Ebook version:  $4.99.  Available at http://www.crossroadpress.com.  Print version:  $18.00.  Includes postage. Email your order request to mjarruda33@gmail.com. Also available at Amazon.com.

FOR THE LOVE OF HORROR, first short story collection by Michael Arruda.  

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Print cover

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Ebook cover

 

Michael Arruda’s first short story collection, featuring a wraparound story which links all the tales together, asks the question: can you have a relationship when your partner is surrounded by the supernatural? If you thought normal relationships were difficult, wait to you read about what the folks in these stories have to deal with. For the love of horror!

 Ebook version:  $4.99.  Available at http://www.crossroadpress.com. Print version:  $18.00.  Includes postage. Email your order request to mjarruda33@gmail.com. Also available at Amazon.com.  

 

 

 

 

 

 

CENTIGRADE (2020) – Drama About Couple Trapped in Snowbound Car Exceedingly Quiet

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CENTIGRADE (2020) is a curious drama based on a true story of an author and her husband who were trapped in their car underneath ice and snow on a frozen road in Norway.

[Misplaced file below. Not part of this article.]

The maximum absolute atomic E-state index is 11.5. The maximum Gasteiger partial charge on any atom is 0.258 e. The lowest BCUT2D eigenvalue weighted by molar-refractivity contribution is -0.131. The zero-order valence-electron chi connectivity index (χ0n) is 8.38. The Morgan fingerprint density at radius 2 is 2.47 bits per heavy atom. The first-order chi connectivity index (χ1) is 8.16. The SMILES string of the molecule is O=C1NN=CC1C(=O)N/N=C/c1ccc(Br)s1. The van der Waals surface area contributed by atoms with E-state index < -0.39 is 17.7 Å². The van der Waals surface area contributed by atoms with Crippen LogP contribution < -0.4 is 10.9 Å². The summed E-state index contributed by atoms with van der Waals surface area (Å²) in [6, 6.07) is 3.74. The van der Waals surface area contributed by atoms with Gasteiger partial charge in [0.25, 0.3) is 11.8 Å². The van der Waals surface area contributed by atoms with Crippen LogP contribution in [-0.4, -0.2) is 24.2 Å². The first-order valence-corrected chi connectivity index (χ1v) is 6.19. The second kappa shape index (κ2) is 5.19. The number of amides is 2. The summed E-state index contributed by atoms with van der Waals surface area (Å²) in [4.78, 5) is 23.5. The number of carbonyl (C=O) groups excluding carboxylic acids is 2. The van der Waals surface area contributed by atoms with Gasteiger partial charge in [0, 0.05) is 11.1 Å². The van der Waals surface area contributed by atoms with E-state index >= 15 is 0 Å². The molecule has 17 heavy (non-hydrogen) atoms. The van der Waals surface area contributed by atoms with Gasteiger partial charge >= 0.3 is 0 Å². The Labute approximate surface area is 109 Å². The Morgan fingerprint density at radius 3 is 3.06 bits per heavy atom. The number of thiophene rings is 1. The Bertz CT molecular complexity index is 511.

The film is also billed as a thriller, but this is only because the concept of two people trapped in their car underneath ice and snow is a life-threatening experience. The film itself is strictly a drama, with no attempt to sensationalize the events. For a story like this, it’s exceedingly quiet.

Still, I somewhat enjoyed this one, even as the script presented other problems, which get in the way of the film’s realism.

CENTIGRADE opens with author Naomi (Genesis Rodriguez) and her husband Matt (Vincent Piazza) waking up in their car after pulling over onto the side of the road during a dangerous ice storm. They awake to find their car buried under a wall of snow and ice. The car won’t start, and they have no cell phone service. Naomi wants to break a window and dig their way out, but Matt wants to stay in the car, which he says is safer and will help keep them warm, and that is what they decide to do.

And thus begins their odyssey, stuck in their car, at first for hours, but then… for days… and days. With nothing to do but talk to each other and get on each other’s nerves. Oh, and by the way. Naomi is pregnant and about to have her baby.

And that’s the plot of CENTIGRADE.

The film opens strong. The conflict is present immediately at the outset. The problem with CENTIGRADE is it doesn’t really go anywhere from there. It remains pretty much one note throughout, and the longer it goes on this way, the less effective the story becomes.